Although there is now a rapidly growing literature on pathological video gaming, one of the key reasons that IGD was not included in the main text of the DSM-5 was that the SUDWG concluded that no standard diagnostic criteria were used to assess gaming addiction across these many studies. In 2013, some of my colleagues and I published a paper in Clinical Psychology Review examining all instruments assessing problematic, pathological and/or addictive gaming. We reported that 18 different screening instruments had been developed, and that these had been used in 63 quantitative studies comprising 58,415 participants. The prevalence rates for problematic gaming were highly variable depending on age (e.g., children, adolescents, young adults, older adults) and sample (e.g., college students, internet users, gamers, etc.). Most studies’ prevalence rates of problematic gaming ranged between 1% and 10% but higher figures have been reported (particularly amongst self-selected samples of video gamers). In our review, we also identified both strengths and weaknesses of these instruments.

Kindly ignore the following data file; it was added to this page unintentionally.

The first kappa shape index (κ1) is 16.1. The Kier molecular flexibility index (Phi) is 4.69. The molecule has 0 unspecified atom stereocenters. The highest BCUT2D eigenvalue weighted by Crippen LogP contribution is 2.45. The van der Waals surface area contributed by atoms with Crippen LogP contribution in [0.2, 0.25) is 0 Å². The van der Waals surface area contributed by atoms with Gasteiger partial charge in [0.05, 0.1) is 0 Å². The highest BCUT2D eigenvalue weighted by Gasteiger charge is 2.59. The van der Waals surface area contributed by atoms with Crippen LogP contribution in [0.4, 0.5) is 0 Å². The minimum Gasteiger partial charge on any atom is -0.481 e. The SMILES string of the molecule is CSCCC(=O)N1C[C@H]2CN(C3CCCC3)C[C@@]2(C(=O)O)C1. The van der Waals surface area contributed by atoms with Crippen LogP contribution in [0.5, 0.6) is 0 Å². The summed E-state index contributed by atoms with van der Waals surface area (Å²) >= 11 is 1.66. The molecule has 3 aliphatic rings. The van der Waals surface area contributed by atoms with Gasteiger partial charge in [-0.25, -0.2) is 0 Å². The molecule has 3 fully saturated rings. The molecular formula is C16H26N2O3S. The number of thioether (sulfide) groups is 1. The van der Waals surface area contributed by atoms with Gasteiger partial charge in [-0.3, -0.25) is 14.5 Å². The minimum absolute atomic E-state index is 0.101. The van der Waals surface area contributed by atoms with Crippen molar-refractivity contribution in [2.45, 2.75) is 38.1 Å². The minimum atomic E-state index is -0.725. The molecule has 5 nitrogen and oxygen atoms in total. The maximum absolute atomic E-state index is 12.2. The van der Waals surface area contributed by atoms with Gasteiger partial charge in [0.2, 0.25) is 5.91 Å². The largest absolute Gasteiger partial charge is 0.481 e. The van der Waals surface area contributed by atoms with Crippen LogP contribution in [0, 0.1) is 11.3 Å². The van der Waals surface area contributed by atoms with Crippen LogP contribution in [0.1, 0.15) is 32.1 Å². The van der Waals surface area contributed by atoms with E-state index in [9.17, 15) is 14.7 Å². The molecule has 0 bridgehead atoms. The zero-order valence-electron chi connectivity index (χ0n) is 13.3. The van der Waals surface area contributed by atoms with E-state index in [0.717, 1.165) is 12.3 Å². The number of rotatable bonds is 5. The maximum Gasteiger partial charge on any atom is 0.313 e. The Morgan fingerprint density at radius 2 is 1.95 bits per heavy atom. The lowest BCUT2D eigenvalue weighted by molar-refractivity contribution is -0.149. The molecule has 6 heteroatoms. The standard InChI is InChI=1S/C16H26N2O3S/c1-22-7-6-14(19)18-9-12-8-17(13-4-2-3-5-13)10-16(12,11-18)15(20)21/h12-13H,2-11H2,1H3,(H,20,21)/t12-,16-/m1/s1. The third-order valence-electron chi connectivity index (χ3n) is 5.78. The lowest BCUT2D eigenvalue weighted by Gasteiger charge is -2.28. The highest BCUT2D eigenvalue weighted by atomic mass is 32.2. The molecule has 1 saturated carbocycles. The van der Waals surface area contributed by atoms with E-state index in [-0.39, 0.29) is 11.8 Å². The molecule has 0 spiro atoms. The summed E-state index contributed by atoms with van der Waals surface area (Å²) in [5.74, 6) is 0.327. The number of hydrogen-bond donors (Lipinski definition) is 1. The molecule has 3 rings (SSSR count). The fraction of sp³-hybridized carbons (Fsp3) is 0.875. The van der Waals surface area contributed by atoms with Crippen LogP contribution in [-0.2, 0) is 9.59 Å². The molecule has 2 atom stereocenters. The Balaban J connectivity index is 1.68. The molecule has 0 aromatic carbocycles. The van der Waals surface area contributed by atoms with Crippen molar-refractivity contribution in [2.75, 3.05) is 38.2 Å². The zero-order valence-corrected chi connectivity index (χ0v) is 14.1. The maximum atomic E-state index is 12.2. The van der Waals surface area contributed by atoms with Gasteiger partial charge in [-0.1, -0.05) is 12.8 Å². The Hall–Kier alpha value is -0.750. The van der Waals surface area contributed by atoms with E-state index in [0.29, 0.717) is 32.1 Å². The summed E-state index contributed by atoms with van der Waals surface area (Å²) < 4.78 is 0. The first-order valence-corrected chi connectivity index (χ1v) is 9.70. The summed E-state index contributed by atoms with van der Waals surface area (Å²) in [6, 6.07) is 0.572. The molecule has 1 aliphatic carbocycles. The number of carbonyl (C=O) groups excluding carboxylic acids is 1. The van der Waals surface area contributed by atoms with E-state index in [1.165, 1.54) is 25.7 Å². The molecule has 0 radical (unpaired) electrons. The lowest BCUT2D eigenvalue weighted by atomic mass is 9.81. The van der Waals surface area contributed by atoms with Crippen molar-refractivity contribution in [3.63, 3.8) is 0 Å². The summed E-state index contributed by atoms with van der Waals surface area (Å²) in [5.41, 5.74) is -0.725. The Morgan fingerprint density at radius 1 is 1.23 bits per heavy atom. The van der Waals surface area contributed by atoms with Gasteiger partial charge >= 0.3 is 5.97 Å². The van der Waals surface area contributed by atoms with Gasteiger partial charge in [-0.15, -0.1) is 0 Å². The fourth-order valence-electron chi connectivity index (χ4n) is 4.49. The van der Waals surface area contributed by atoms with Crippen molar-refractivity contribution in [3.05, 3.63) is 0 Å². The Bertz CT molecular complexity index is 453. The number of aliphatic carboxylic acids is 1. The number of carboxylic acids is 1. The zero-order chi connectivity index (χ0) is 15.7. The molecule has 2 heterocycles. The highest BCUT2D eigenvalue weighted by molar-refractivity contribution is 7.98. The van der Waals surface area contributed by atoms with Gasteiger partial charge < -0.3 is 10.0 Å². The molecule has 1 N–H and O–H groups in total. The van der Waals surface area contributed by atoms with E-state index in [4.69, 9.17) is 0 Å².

The main strengths of the instrumentation included the: (i) the brevity and ease of scoring, (ii) excellent psychometric properties such as convergent validity and internal consistency, and (iii) robust data that will aid the development of standardized norms for adolescent populations. However, the main weaknesses identified in the instrumentation included: (i) core addiction indicators being inconsistent across studies, (iii) a general lack of any temporal dimension, (iii) inconsistent cut-off scores relating to clinical status, (iv) poor and/or inadequate inter-rater reliability and predictive validity, and (v) inconsistent and/or dimensionality.